Wait a second, I thought we already went over what Public Records are with the Noelani incident. The public should be able to view the sites of ALL COUNTY WORKERS… not just those that are charged with something.

…No doubt the public is entitled to view these records. The sole issue is one of timing…

And Doug blogged about the timing as well:
…Unless there is a plan to halt internet access by County employees altogether at some point, the “proper timing” argument for the release of the data is, if not a red herring altogether, going to be a real challenge…
I love how Mr. Ashida ends it…

…Once the investigations are completed and final decisions are made on administrative and criminal charges, the records will be released…

…We are also committed to being fair to all persons involved in the investigation, and not do anything that would jeopardize its integrity.

Jeopardizing the integrity of the investigation… Let me think about this one… Mr. Ashida is blogging about the case as it’s going on… is that ethical in itself?

My Guess at the Top 10 Internet Sites Visited by County Workers in the Year 2008

Here is my guess at what the top 10 websites visited by Hawaii County Employees are:

  1. Google.com
  2. Yahoo.com
  3. Homepage of whatever branch of  Government they work for
  4. Honoluluadvertiser.com
  5. Hawaiitribune-Herald.com
  6. Westhawaiitoday.com
  7. www.bored.com
  8. www.fail.com
  9. hunterbishop.com
  10. Howtokilltime.com

Anyone else want to throw out a guess at what would be a popular website for county workers to visit?

Hawaii County Employees Internet Scandal!!!

I blogged about Council Member Yagong looking into the records of county employees a few weeks ago here.

The Big Island Chronicle blogged about it on the same day here.

I then thought about it and blogged my thoughts about how this was a no-brainer here the next day.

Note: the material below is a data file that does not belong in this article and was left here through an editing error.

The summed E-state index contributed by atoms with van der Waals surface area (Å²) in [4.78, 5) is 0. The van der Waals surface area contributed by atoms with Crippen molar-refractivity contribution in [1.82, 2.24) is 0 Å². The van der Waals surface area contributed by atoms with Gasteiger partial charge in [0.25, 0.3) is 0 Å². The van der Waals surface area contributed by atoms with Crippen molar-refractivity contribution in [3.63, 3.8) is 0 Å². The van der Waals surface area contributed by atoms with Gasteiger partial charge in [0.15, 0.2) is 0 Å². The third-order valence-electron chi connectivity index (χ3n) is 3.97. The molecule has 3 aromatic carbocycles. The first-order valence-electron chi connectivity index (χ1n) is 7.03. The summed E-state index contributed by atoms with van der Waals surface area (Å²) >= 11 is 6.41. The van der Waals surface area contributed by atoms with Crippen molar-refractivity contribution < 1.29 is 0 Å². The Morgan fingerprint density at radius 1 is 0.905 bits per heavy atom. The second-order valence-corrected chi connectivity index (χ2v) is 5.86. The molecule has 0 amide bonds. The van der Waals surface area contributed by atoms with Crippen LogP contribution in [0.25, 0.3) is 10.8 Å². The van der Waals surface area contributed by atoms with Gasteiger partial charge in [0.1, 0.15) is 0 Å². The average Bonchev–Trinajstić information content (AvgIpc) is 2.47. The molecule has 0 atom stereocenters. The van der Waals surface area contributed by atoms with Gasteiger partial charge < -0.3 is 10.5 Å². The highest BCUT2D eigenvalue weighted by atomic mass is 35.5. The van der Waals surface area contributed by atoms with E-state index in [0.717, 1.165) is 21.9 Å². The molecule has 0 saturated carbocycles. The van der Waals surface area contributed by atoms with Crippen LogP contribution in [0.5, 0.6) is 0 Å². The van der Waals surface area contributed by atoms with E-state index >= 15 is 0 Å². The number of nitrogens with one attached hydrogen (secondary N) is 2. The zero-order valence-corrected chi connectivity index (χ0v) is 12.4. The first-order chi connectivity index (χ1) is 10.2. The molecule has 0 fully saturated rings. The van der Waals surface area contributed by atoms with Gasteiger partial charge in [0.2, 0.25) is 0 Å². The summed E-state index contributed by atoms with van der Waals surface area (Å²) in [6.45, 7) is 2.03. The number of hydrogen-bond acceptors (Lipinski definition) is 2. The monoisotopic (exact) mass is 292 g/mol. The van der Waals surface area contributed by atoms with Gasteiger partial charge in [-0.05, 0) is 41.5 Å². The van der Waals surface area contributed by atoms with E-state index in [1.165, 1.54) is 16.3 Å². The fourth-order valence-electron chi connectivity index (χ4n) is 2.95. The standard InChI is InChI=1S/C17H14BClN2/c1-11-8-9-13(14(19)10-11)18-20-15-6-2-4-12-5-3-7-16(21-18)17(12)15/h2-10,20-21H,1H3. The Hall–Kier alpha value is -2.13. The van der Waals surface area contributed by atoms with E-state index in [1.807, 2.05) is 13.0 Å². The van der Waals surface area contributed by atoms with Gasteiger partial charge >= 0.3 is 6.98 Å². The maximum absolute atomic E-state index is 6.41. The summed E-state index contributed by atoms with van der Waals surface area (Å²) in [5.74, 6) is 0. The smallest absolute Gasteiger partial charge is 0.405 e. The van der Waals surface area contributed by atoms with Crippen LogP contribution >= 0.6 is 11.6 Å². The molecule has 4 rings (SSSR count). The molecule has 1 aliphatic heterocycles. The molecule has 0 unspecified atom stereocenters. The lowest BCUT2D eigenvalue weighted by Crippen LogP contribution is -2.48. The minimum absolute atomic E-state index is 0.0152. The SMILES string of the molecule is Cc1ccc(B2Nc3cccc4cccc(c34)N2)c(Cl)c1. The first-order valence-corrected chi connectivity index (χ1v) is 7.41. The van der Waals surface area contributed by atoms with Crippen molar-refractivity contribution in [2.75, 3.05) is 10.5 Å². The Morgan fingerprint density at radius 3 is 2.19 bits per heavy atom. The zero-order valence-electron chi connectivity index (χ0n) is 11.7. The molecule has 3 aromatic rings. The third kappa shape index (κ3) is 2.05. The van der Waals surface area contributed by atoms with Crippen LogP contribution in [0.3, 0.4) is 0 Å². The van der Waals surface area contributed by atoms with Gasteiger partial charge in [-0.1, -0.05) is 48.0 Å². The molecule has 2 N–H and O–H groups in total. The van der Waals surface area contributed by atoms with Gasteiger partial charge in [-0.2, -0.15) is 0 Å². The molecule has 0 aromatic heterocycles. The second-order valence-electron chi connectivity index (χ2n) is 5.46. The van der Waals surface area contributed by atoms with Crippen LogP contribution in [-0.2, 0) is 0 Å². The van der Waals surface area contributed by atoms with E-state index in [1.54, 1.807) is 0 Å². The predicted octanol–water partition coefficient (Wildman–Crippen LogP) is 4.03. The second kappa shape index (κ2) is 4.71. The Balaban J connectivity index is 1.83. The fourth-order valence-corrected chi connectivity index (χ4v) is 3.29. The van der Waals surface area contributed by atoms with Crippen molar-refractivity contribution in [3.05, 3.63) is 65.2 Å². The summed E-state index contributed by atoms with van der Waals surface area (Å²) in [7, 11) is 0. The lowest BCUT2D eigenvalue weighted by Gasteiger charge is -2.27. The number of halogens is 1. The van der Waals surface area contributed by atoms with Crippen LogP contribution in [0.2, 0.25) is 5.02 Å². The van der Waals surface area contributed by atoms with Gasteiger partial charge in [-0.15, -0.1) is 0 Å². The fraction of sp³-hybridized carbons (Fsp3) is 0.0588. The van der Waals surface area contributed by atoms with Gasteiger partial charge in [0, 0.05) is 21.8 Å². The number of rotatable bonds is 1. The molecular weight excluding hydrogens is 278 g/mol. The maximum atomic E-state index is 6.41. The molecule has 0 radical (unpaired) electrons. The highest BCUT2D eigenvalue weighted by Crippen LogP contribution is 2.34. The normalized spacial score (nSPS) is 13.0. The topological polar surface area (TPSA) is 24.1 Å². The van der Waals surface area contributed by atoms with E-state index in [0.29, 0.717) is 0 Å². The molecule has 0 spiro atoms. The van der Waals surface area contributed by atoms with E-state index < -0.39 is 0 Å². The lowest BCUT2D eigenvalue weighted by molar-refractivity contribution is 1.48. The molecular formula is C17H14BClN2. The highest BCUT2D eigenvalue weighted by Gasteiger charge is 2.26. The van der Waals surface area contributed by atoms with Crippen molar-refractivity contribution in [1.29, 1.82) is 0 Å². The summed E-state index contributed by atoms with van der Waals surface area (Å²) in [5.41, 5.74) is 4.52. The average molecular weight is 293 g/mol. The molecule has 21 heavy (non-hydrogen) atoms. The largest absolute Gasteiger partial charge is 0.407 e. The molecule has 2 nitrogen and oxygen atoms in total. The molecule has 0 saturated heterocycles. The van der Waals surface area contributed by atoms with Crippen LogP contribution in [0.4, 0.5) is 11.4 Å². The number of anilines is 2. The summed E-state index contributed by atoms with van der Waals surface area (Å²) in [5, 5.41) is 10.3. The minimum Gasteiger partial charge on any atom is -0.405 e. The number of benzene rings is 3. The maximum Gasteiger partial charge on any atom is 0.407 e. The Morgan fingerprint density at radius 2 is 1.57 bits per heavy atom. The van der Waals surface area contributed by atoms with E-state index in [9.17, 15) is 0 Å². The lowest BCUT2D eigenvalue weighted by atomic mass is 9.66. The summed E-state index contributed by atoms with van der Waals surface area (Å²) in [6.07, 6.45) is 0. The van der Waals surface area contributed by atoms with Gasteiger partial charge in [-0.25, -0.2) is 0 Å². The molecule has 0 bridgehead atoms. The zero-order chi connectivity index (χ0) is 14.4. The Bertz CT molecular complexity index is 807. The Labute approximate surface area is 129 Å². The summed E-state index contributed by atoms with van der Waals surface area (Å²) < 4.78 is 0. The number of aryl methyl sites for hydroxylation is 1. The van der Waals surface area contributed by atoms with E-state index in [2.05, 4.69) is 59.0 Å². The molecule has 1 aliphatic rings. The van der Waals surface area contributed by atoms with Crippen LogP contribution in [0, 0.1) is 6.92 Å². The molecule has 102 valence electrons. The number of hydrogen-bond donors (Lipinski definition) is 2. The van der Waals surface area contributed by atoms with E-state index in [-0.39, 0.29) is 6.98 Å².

Big Island Chronicle followed up with Hunter Bishop recently and got the following response from him:

“Tiffany, The information you requested is part of an ongoing county investigation. The information will be made available to the public when the investigation is completed. Let me know if you have any further questions. Aloha, Hunter”

In today’s West Hawaii Today, Nancy Cook Lauer writes:

Hawaii County Mayor Billy Kenoi acknowledged Friday that his office is investigating “very serious” and possibly illegal abuse of Internet access on county computers.

Kenoi said the investigation goes back to January 2008 and includes the potentially illegal use of county computers for political activity, as well as other serious abuses.

“We are not going to tolerate this type of behavior,” Kenoi said. “We anticipate action will be taken in the future” that could include employee termination and even prosecution.

The mayor did not know when the investigation will conclude. He declined to say what other kinds of Web sites employees may have inappropriately been accessing…

More Here

Just yesterday, I made the following comment on Tiffany’s Blog:

I was wondering why my page visits dropped a bit in the last few days. I wonder if a memo got circulated reminding county employees of what types of internet sites they should and shouldn’t be accessing while on county time?

“…If there was any illegal or abusive behaviors regarding Internet usage, six months of history is more than enough for disciplinary action, legal action or investigative conclusion,” Yagong said in an April 10 letter to Kenoi.

In other words, unauthorized and/or illegal usage has stopped dead in its tracks. Releasing the report would have zero bearing on any ‘ongoing investigation’ as you can’t investigate illegal usage that has voluntarily and abruptly stopped cold…